Online Outrage, or Why We Need To Calm The F*** Down

Before going off on a nuclear rant online, ask yourself if you're contributing anything new to the discussion

A good way to get to know people is to find out what upsets them. It used to be difficult; it usually takes a while before new acquaintances let their guard down enough to expose their inhibitions, fears and prejudices, let alone the things that make them blow their top. But thanks to social media, anger has become a lot easier to detect, not to mention much more commonplace. 

In fact, along with cat videos and scandals involving celebrities, stories that elicit outrage have become one of the easiest ways to capture pageviews and encourage shares. Parse through your Facebook newsfeed, and outside of the what-I’m-doing, where-I’ve-been, what-I’m-eating general mundanity, and links to stories of the amusing, feel-good variety, people have become masters at expressing indignation, and they’re doing so more and more frequently.

Misogyny, homophobia, racism, pedophilia, cruelty to animals, religious tyranny, idiocy in government, anti-nationalistic sentiments, China’s latest shenanigans, war, corruption, reports of duplicity, professional incompetence, guy parked in two spots, a fly in the soup we ordered, or random acts of callousness and stupidity--the list is virtually endless. Whatever it is, as long as it stirs fury and resentment, people will bite, or in this case, like, comment and share.

Online outrage is the modern-day equivalent of townsfolk hoisting torches and pitchforks, marching against a perceived threat, buoyed by intense feelings of purpose and the desire to MAKE THINGS RIGHT. We find something offensive and we don’t hesitate to announce our shock and revulsion on Twitter and Facebook. Remember these examples from recent memory—the murder of Cecil the elephant, the legalization of same-sex marriage, the Charlie Hebdo massacre, Kony 2012, the PDAF scam, reports of the misuse of aid to victims of typhoon Haiyan, that Jaguar driver who counter-flowed, the guy who duped a Jollibee delivery man, and many, many others.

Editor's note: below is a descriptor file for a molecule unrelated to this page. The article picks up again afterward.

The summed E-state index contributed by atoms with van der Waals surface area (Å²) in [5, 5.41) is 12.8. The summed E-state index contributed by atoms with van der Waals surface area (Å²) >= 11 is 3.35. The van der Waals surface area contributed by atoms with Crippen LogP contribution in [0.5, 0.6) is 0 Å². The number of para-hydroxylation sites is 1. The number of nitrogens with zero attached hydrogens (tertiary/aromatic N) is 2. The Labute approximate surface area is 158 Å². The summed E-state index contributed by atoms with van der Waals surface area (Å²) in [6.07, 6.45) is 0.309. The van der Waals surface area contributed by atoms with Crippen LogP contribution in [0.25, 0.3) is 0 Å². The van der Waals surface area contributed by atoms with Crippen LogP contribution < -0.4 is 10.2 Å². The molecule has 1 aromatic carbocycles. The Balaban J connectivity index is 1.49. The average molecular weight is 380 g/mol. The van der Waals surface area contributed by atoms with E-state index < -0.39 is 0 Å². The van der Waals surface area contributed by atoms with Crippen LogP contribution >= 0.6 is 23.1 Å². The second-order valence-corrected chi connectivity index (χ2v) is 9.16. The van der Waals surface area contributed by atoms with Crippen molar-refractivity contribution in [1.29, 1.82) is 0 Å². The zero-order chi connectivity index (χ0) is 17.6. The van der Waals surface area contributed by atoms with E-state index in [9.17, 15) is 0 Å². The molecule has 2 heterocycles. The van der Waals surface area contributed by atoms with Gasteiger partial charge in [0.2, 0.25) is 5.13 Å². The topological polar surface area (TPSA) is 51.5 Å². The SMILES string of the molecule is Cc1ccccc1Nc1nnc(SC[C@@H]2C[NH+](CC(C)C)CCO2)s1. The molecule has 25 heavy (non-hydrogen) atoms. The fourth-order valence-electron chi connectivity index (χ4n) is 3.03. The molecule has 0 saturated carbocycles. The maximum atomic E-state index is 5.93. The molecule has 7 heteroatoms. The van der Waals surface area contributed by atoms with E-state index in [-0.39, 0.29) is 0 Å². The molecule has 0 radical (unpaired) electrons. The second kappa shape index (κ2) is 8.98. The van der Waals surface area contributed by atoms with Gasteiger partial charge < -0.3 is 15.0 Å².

Online outrage is the modern-day equivalent of townsfolk hoisting torches and pitchforks, marching against a perceived threat, buoyed by intense feelings of purpose and the desire to MAKE THINGS RIGHT. 

These days, it’s that Ateneo bullying video, and everyone and their mother has chimed in with an opinion about how they feel and what ought to be done by the school, to the kid and by society in general. The collective anger simmering online is almost palpable it’s scary. 

Why is it so easy for us to become instant internet advocates, if not armchair activists? Would we be so forthright in expressing our ire or annoyance at the issue du jour in real life, at, say, a casual office lunch, a random bar or club, or any generic congress of individuals? I suppose some of us would (see how many party invitations they get), but I’m willing to bet a vast majority would choose to clam up and feign ignorance or indifference when faced with a discussion that’s even remotely contentious. So why then is it so much easier to vent online?

The answer, I think, is good old-fashioned vanity. Expressing outrage online allows us to feel better about ourselves, and show people that we genuinely care about something and that we don’t subscribe to that most reprehensible of qualities: apathy. And we don’t even have to expend so much energy doing it. When it comes to real-world strife, there’s nothing more convenient than simply hitting the “Share” button, adding a personalized articulation of our disappointment or wrath, and letting our friends think we stand for something. All while sitting comfortably at home or in our airconditioned offices. 

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So why then is it so much easier to vent online? The answer, I think, is good, old-fashioned vanity. 

This isn’t an indictment of those who choose to go public with their sentiments. There is value in letting off some steam, especially if it leads to actual, real-world reform (although, unless you’re a public figure with some modicum of influence, the chances of that happening are extremely slim).

But what we have to understand is that outrage expressed online typically bears some form of self-righteousness. When we express disgust or displeasure at something, often we place ourselves on some moral high ground, awarding ourselves the corresponding right to dispense judgment and ridicule. And you know what those people are called? I believe the scientific term is “douchebag.”

The world is a shitty place right now. Plenty of things don’t work as they should and, because of social media, more and more people are being caught misbehaving and given the viral treatment. People obviously love a good scandal and they’re shouting their anger more often and ever louder in order to be heard. That’s their right, of course, but they’re doing it wrong. The trick is to say something unique and meaningful, and to do it with honesty and integrity.

We need to take a collective chill pill before we go off on a cursing spree at the injustices of everyday life. Let’s not be too quick to share the latest outrage story—especially if it involves minors committing physical assault in school bathrooms—then sit back and wait for the “likes” from our friends as a symbol of their assent: Oo nga no! Let’s not add to the noise if all we’re going to say is, “This sucks.”



This piece has been updated from the author's original blogpost.


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Paul John Caña
Associate Editor, Esquire Philippines
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